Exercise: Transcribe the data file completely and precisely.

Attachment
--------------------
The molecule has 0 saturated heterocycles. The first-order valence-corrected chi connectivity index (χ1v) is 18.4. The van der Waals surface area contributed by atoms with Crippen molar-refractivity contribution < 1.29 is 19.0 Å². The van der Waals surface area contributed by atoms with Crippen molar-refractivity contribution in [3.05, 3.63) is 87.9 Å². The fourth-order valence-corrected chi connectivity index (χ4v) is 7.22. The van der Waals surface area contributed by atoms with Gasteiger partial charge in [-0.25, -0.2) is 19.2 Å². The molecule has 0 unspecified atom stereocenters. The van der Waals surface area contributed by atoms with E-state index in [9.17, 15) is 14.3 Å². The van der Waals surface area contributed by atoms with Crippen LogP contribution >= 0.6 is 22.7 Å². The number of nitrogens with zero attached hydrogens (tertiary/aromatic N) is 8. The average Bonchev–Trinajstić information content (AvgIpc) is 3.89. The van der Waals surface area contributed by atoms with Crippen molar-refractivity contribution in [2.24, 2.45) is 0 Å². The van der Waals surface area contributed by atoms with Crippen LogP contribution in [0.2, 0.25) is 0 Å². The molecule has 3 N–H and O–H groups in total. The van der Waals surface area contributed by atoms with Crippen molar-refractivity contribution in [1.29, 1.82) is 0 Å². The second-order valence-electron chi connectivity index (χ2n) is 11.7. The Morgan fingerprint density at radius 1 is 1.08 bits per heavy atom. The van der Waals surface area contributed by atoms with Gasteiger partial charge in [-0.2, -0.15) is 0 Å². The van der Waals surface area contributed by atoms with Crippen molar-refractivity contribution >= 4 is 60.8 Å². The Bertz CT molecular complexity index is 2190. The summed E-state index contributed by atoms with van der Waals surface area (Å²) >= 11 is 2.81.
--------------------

The molecule has 0 saturated heterocycles. The first-order valence-corrected chi connectivity index (χ1v) is 18.4. The van der Waals surface area contributed by atoms with Crippen molar-refractivity contribution < 1.29 is 19.0 Å². The van der Waals surface area contributed by atoms with Crippen molar-refractivity contribution in [3.05, 3.63) is 87.9 Å². The fourth-order valence-corrected chi connectivity index (χ4v) is 7.22. The van der Waals surface area contributed by atoms with Gasteiger partial charge in [-0.25, -0.2) is 19.2 Å². The molecule has 0 unspecified atom stereocenters. The van der Waals surface area contributed by atoms with E-state index in [9.17, 15) is 14.3 Å². The van der Waals surface area contributed by atoms with Crippen LogP contribution >= 0.6 is 22.7 Å². The number of nitrogens with zero attached hydrogens (tertiary/aromatic N) is 8. The average Bonchev–Trinajstić information content (AvgIpc) is 3.89. The van der Waals surface area contributed by atoms with Crippen molar-refractivity contribution in [2.24, 2.45) is 0 Å². The van der Waals surface area contributed by atoms with Crippen LogP contribution in [0.2, 0.25) is 0 Å². The molecule has 3 N–H and O–H groups in total. The van der Waals surface area contributed by atoms with Crippen molar-refractivity contribution in [1.29, 1.82) is 0 Å². The second-order valence-electron chi connectivity index (χ2n) is 11.7. The Morgan fingerprint density at radius 1 is 1.08 bits per heavy atom. The van der Waals surface area contributed by atoms with Gasteiger partial charge in [-0.2, -0.15) is 0 Å². The van der Waals surface area contributed by atoms with Crippen molar-refractivity contribution >= 4 is 60.8 Å². The Bertz CT molecular complexity index is 2190. The summed E-state index contributed by atoms with van der Waals surface area (Å²) >= 11 is 2.81.